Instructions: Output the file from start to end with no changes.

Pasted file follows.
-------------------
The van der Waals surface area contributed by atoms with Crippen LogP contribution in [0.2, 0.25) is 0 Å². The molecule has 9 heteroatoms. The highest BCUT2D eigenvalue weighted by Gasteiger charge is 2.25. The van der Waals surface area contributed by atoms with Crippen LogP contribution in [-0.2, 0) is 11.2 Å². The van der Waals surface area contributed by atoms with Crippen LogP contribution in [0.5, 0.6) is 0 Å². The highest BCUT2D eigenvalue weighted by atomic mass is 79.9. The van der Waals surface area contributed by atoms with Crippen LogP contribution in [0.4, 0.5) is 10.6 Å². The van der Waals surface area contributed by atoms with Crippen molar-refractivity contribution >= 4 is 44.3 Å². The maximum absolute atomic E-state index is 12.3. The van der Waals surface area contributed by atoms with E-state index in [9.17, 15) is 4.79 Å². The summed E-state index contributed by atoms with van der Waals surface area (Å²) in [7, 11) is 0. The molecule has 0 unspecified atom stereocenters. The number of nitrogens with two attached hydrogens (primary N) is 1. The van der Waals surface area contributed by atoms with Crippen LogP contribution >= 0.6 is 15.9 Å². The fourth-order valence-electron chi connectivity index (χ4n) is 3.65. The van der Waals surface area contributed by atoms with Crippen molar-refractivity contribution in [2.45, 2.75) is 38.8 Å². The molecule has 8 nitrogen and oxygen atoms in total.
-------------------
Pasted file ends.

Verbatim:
The van der Waals surface area contributed by atoms with Crippen LogP contribution in [0.2, 0.25) is 0 Å². The molecule has 9 heteroatoms. The highest BCUT2D eigenvalue weighted by Gasteiger charge is 2.25. The van der Waals surface area contributed by atoms with Crippen LogP contribution in [-0.2, 0) is 11.2 Å². The van der Waals surface area contributed by atoms with Crippen LogP contribution in [0.5, 0.6) is 0 Å². The highest BCUT2D eigenvalue weighted by atomic mass is 79.9. The van der Waals surface area contributed by atoms with Crippen LogP contribution in [0.4, 0.5) is 10.6 Å². The van der Waals surface area contributed by atoms with Crippen molar-refractivity contribution >= 4 is 44.3 Å². The maximum absolute atomic E-state index is 12.3. The van der Waals surface area contributed by atoms with E-state index in [9.17, 15) is 4.79 Å². The summed E-state index contributed by atoms with van der Waals surface area (Å²) in [7, 11) is 0. The molecule has 0 unspecified atom stereocenters. The number of nitrogens with two attached hydrogens (primary N) is 1. The van der Waals surface area contributed by atoms with Crippen LogP contribution >= 0.6 is 15.9 Å². The fourth-order valence-electron chi connectivity index (χ4n) is 3.65. The van der Waals surface area contributed by atoms with Crippen molar-refractivity contribution in [2.45, 2.75) is 38.8 Å². The molecule has 8 nitrogen and oxygen atoms in total.